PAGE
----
Marvin Burrows and his partner William Swenor were together for 51 years. Burrows and Swenor did everything within their power to demonstrate their commitment to each other and to provide for the surviving partner in the event of one partner’s death, including registering as domestic partners.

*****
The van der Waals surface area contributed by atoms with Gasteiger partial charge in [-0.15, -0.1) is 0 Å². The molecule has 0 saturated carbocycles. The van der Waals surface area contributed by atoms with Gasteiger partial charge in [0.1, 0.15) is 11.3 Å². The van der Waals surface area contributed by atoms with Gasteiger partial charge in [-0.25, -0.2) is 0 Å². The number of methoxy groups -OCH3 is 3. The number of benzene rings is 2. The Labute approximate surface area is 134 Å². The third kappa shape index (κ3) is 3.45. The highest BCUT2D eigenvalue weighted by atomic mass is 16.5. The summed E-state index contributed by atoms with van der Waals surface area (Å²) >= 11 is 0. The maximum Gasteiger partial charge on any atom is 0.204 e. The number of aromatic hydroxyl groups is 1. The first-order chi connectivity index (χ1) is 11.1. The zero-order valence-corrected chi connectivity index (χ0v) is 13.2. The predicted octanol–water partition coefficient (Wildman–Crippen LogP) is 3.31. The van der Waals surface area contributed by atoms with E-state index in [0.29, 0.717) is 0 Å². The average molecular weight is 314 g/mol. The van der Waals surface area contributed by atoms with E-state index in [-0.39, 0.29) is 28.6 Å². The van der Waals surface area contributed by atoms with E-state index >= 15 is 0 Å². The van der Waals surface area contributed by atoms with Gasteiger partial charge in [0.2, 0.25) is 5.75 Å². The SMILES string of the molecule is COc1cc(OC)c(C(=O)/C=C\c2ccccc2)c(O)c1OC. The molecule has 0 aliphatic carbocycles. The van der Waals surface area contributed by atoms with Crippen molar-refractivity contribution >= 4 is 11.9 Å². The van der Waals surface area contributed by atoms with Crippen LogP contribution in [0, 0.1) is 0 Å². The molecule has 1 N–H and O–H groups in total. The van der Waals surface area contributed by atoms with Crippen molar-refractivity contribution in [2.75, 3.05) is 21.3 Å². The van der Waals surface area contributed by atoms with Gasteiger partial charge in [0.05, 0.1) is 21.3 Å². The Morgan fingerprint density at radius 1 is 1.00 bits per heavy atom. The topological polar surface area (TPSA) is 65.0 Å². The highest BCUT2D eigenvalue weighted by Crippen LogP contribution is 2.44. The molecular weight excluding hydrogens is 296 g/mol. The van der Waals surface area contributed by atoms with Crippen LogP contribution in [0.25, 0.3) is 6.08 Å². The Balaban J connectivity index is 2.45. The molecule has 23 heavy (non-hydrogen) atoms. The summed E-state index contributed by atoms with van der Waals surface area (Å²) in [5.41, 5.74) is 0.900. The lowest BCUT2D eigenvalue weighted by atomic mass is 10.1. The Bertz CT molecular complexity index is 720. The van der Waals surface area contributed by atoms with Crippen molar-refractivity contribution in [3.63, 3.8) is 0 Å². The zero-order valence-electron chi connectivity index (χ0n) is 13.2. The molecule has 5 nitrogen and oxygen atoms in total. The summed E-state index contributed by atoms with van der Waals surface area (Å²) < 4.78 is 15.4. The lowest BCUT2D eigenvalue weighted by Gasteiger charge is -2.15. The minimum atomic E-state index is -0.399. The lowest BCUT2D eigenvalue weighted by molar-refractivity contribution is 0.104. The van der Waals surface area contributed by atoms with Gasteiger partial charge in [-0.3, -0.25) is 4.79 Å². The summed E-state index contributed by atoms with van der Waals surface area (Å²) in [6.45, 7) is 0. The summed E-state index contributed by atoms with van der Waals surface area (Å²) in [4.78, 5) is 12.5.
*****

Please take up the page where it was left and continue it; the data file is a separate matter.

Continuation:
Swenor worked as a warehouse crew leader for more than 35 years. Throughout Swenor’s employment, he was a member of the International Longshore and Warehouse Union (ILWU) and contributed to their pension plan. When Swenor unexpectedly passed away in March 2005, Burrows submitted a claim for Swenor’s pension benefits. Despite their long-term relationship and registration as domestic partners, the ILWU initially rejected Burrows’ claim. As a result, Burrows lost his home of 35 years and was financially destitute. NCLR, with the assistance of attorney Teresa Renaker, filed an appeal, and after a two year struggle, the local chapter of the ILWU changed its policy to provide equal pension benefits to surviving domestic partners. The union also made this change retroactive to March 2005, ensuring that Burrows will receive all of his partner’s benefits.